If you read only one book before you head off for the Middle East, make it this one, William Dalrymple's "From the Holy Mountain". It will take you on a wonderful journey from Turkey to Egypt, via Syria, Lebanon and Israel. Witty, wise and erudite, it is an absorbing read from a writer who knows and understands so much about the region.
This was the book that started me off on my travels to Syria, and I recommend it to anyone who has an interest, not only in the history and modern-day life of the region, but also anyone who simply loves a good read.
Be careful -like me you may become hooked.
People visiting Syria should see the historical attractions in the old city area of Damascus.......people should explore the old narrow streets of Old Damascus......visit the restaurants that used to be old arabic houses, now converted to restaurants..... visit the bazaars........just experience the culture of this country.......
Fondest memory: My fondest memory is the ability to experience a totally different culture in a very comforting environment......I enjoyed many things. Most importantly of course are the historical attractions in Damascus ( I didnt have chance to visit the various other historical areas in syria.....I will save that for next visit). I enjoyed just walking around, taking everything in........I miss the little park area near my hotel.....one evening , I went there to sit on the bench there at night......it was quiet and there was cool breeze.......it was my last night before I left. It was a pleasant country to travel around by myself.
Summer days can be very hot in Syria. How refreshing isn't it then to take a swim in the Mediterranean!
The only beach I visited in Syria is at Cote d'Azur de Cham. The entrance fee is 250 SP and you will then have access to the nice beach the whole day.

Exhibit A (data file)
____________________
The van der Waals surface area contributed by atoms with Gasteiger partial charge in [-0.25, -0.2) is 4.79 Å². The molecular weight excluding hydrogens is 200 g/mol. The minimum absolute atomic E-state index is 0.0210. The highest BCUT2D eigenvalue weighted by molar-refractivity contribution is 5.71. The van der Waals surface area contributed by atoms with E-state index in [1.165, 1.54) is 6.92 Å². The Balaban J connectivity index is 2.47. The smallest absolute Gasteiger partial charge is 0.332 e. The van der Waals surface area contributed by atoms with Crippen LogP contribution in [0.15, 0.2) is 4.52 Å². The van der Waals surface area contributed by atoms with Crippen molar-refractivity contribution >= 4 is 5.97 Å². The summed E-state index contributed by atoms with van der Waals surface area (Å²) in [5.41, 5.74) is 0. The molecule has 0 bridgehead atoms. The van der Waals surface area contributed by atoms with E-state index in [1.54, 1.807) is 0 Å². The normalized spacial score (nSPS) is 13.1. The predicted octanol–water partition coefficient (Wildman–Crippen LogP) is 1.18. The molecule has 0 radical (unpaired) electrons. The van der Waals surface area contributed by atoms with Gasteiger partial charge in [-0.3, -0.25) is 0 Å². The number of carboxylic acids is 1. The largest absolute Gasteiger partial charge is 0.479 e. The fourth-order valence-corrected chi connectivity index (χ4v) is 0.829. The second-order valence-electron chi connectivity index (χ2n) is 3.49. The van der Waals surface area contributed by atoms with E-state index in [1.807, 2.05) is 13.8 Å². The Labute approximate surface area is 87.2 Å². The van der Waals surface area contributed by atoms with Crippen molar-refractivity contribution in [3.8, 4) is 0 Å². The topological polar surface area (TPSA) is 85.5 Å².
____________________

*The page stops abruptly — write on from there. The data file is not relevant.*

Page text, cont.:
There are sun beds for everyone to use (but they all might be taken already when you arrive).
At Cote d'Azur de Cham there are jet skis and motorboats for hire, but you are only allowed to drive them outside the rope.
Swimming is safe inside the protected area.
This side of Syria I did not see last time I was here. It is so different from the more conservative areas.
Favorite thing: Getting up at dawn, or just before if you can manage it, and walking in the ruins as the days breaks, is a magic thing to do in Palmyra. The stone of the ruins, palest cream in the pre-sunrise light, is briefly flushed a delicate rose-pink as the sun rises and then moves back to cream in the early sunlight. As the day progresses, the colours continue to change, moving through all shades of cream as the light intensifies until they are finally golden in the sunset.
Favorite thing: It was the first visit to As’Suwaidaa, and I really enjoyed my time there with my friend Haiyan a member on VT (dionisyas). I would like to thank you very much my dearest friend for the help you gave me and you really have a great family, please send my love to your mother and father and special regards to Marwan. Good luck to you in your final examinations.
At many of the ancient sites and castles there has been a lot of reconstructionwork. For example on the tetrapylon (in Palmyra) to the left only one of the pillars are of the original granite, the rest are badly done in coloured concrete.
Well, there are both pros and cons with the reconstructions. And I must say that in this case I like seeing the big cornice up on the pillars as it once was rather than lying on the ground.
To see Palmyra in the best light you should be there early, at sunrise. You will probably have the whole sight to yourself for a while and there will be time for you to explore the ruins before it becomes too hot at midday.
I went out to the sight at 5.30 but didn't go all way first as there were two barking dogs between me and the ruins. I waited a while until a few people came by on their way to work. I didn't see any dogs after that.
On a hill above the ruins in Palmyra there is an Arab Castle. This is a nice place to go to for sunset. It is not difficult to climb the hill (but don't take the steepest path up or down). From top of the castle you will have a great view over the ruins, the town and oasis.